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Matt Williams: It’s Okay to ‘Talk About’ The Playoffs

by Chris Lingebach
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Jayson Werth walks back to the dugout after flying out to right field in the ninth inning against the St. Louis Cardinals in Game Five of the National League in 2012. (Credit: Rob Carr/Getty Images)

Jayson Werth walks back to the dugout after flying out to right field in the ninth inning against the St. Louis Cardinals in Game Five of the National League in 2012. (Credit: Rob Carr/Getty Images)

Holden & Danny Holden Kushner and Danny Rouhier
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WASHINGTON (CBSC) - Nationals’ manager Matt Williams, introduced to Washington, D.C. on Friday, has been successful at every level of his baseball career.

He’s a man who’s paved his own way with creating opportunities for himself, including one particular conversation he had with Mike Rizzo about how to become an MLB manager.

But now it’s time to assess what he brings to the table as a first-time big league skipper, and how he’ll mesh with a clubhouse that very much wanted bench coach Randy Knorr to take over as their fearless leader.

Williams, in an interview with 106.7 The Fan’s Holden and Danny, talked about how he made that transition from player to manager, and how he plans to get a talented Nationals club over the hump, back into the playoffs, and the importance of addressing the elephant in the room.

“It’s a challenge,” Williams said of the transition.

“At least I’ve got some experience there,” he said. “I’ve got something to reference. Listen, everybody’s gonna have some struggle, everybody’s gonna strike out and give up a homer, or make an error or run into an out, whatever it is. I’ve been that guy, dude. I’m that guy. So I understand it.”

“Now being a coach, you can’t do anything about it,” he continued. “Physically, you can’t get out on the field and play anymore, you can’t run from first to third or score on a base hit, or make a diving play or hit a homer. But I can talk about it with the guys and live it that way. There’s a little different intensity as a coach. Now it’s more analytical, it’s more thought process, it’s more game plan, all of those things, and I enjoy that part of it too. I’m good. My legs hurt too bad to even think about playing anymore.”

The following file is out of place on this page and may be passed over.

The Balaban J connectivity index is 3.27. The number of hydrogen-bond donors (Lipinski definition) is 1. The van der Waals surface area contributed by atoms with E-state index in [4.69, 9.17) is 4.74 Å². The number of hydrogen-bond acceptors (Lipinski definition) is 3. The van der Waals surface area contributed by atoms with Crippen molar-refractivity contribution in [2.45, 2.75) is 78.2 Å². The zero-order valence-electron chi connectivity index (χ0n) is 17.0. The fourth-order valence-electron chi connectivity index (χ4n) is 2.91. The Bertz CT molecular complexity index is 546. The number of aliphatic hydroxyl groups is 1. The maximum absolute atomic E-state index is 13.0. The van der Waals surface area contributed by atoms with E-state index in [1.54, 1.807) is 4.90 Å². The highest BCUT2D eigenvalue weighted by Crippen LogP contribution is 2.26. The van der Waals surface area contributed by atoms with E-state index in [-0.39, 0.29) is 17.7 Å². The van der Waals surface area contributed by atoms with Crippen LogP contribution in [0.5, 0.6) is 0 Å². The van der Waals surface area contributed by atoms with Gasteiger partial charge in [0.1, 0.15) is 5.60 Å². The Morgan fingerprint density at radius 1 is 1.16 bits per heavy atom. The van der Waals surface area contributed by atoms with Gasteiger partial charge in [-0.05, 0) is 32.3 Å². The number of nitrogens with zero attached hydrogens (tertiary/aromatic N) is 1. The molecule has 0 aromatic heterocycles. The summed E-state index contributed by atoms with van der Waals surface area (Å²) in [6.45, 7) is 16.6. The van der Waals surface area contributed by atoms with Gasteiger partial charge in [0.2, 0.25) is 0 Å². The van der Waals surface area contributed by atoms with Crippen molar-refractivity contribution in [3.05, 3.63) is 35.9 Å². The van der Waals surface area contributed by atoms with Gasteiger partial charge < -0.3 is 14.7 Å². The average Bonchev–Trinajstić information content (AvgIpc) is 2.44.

The Nats are still a relatively young but wounded bunch, looking for a resurgence in 2014. More than anything, the franchise would like to put its underwhelming 2013 season, as well a haunting 2012 playoff debut, in the rearview, and focus on the vibrant future that lies ahead.

“I want to bring a sense of being prepared, a sense of knowing that if we do things correctly, then we win. And we’ve seen that,” Williams said.

“All you have to do is look at the World Series to see all of those things unfold right in front of your eyes,” he went on. “The team that catches the ball wins. The team that kicks it around loses. Simple game. We need to prepare. We need to game plan. We need to make sure that our guys have an idea going into the season of what we’re trying to accomplish.”

“We need to talk about playoffs,” he explained. “That’s why we’re here. We need to talk about it. It’s okay to talk about it. It’s okay to say that’s a goal. It’s okay to say ‘Jayson, I think you can really hit 35 homers.’ It’s okay to talk about Bryce Harper stealing 20 bases. It’s alright, because it’s part of a goal. Now, you have the goal. Now what do you do? How do you game plan to get there? That’s our job as coaches. We allow them to play. We do that part of it, and it works pretty well.”

In 2012, the Nationals didn’t want to talk about the playoffs after giving up 4 runs to blow a 2-run lead in the 9th inning of the NLDS. After seeing the Cardinals advance and their own opportunity to do so slip through their fingertips, they didn’t even want to think about the playoffs until spring training the following year.

Again, in 2013, they didn’t want to talk about the playoffs after plummeting to 5 games below .500, almost two weeks after the All-Star break. And by that point, trailing the NL East-leading Braves by 9 in the win column with 59 games to play, they couldn’t think about the playoffs.

If Washington was looking for a man who can hang on to a still-blossoming but tormented locker room – while carrying the momentum of a 34-20 record in the final two months of the 2013 season – who’s committed to winning the hard way by playing small ball – something Davey never did – and he’s able get the Nats to not only think, but talk about the playoffs, well then Washington may have just found its guy.

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